Spider-Man Homecoming Review

Image result for spider-man: homecoming

Back to School

Marvel and Sony made waves when the news of their new, complex partnership would allow Spider-Man to finally take part in the Marvel Cinematic Universe. After the highly praised Civil War appearance, fans have been eagerly waiting to see what Spidey’s creators would do with control over one of their most popular characters. The answer to said waiting? Marvel straight up knocks it out of the park with star Tom Holland embodying everything that makes the friendly neighborhood spider guy so damn wonderful.

Spiderman: Homecoming makes the wise decision to forego the origin story which comic fans have watched far too often, and picks up right with Peter Parker learning how to balance hero duty with being a kid in high school. Turns out doing one or the other is hard enough let alone doing both. Luckily he has help on both sides; Tony Stark A.K.A. Iron Man (Robert Downey Jr.) tries to keep Parkers heroing more or less on a safe track whereas his school buddy Ned (Jacob Batalon) keeps pulling Peter back into the world of normalcy.  It can’t be all fun and games though as a frightening new force is making trouble in Spidey’s New York burrow in the form of Michael Keaton’s Vulture. Peter will have to find a way to stop his menacing new foe and keep his life from falling apart in his roller coaster of an adventure.

Immediately, what strikes out about the latest Spider-Man actor is how well he personifies everything that is loveable and imperfect about the famous wall crawler. Peter is smart and capable, understandably overconfident in his newfound abilities. Tired of stopping small time thugs, Peter constantly berates Tony Stark for a chance to achieve his dream of becoming an Avenger. When he’s not trying to save the city, he’s trying to save his lackluster social life. Barely making it to class and being unable to talk to the girl he likes are problems that only worsen the more responsibility he takes up as a hero. Jacob Barlton also steals the show in the lovable best friend role, owning many scenes just by reacting to Peter’s crazy powers (I’m cheating on that spoiler because it was shown in the trailers but all grievances may be aired to Marvel’s marketing team).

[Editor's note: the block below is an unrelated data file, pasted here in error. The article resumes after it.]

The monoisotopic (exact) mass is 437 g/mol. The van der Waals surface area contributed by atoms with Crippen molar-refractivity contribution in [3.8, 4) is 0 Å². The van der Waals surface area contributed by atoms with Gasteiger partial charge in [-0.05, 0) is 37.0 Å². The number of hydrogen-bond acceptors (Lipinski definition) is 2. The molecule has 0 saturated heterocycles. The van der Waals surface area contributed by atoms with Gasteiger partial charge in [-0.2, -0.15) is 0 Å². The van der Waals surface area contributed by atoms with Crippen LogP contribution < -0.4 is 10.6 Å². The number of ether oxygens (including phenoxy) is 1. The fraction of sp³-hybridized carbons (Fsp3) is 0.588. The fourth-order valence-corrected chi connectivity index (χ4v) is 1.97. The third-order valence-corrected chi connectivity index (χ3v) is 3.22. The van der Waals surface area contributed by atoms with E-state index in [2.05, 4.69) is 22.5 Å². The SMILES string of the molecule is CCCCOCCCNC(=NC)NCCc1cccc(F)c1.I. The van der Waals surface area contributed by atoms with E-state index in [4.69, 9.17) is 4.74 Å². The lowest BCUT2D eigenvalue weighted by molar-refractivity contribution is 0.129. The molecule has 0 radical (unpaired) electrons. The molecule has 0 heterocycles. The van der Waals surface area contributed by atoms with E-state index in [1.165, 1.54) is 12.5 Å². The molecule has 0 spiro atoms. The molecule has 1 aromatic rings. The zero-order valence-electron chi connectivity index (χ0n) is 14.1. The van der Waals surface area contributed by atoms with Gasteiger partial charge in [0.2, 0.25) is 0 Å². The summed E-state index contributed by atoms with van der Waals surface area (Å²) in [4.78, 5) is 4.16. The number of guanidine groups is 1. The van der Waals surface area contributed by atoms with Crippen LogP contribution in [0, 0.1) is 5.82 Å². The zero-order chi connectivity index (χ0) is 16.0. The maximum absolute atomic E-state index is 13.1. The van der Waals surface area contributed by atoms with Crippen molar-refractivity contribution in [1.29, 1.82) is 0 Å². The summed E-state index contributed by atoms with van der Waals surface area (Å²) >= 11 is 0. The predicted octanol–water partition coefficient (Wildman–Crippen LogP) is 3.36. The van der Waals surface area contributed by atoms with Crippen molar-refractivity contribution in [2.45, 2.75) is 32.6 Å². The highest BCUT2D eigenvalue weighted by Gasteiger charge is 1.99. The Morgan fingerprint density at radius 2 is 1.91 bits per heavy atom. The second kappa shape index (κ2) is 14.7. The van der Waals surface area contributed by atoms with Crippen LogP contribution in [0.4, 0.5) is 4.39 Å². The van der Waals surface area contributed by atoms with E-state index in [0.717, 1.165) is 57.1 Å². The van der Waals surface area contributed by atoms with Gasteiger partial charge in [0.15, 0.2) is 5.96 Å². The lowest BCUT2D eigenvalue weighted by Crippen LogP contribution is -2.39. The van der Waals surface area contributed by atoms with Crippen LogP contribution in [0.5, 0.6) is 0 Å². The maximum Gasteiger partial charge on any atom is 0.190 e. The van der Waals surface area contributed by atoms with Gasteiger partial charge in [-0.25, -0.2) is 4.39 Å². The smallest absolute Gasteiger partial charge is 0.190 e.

Image result for spider-man: homecoming

Marvel normally has a big issue fleshing out its villains and that may have been the case this time around if they did not have such an accomplished actor playing the role. Only Keaton could take a peaceful blue collar Adrian Toomes from the starting minutes of the film to a cold blooded Vulture the next and make it all look fairly natural. Toomes starts off as the head of a clean-up crew, hired to take care of the mess left behind by superhero superbattles that have made rubble of much of New York. After the Avengers hire their own team to pick up the pieces, Toomes immediately decides “F*ck it, might as well kill em.” It’s more than a small stretch of logic but Keaton does his best to make it work. When he does get to go full villain, the actor gets to have fun in really showing his teeth and fully revels in the opportunity. As far as Marvel villains go, Vulture is definitely more the cream of the crop and hopefully Marvel finds a way to keep him around.

Image result for spider-man: homecoming
Let’s go a hero-in

Spiderman: Homecoming very much lives up to its name, being a proud return home for the character. Tom Holland nails what it’s like to be a struggling kid with overwhelming responsibility and makes natural choices and mistakes that have consequences that only further develop him as a person.  He makes a wonderful addition the MCU and definitely holds the potential to be front running it as the more senior heroes decide to hang their capes. Only time will tell, but for this entry at least, Marvel does right by their character. RDR gives it a 9 out of 10.


2 thoughts on “Spider-Man Homecoming Review”

Leave a Reply

Fill in your details below or click an icon to log in:

WordPress.com Logo

You are commenting using your WordPress.com account. Log Out /  Change )

Google photo

You are commenting using your Google account. Log Out /  Change )

Twitter picture

You are commenting using your Twitter account. Log Out /  Change )

Facebook photo

You are commenting using your Facebook account. Log Out /  Change )

Connecting to %s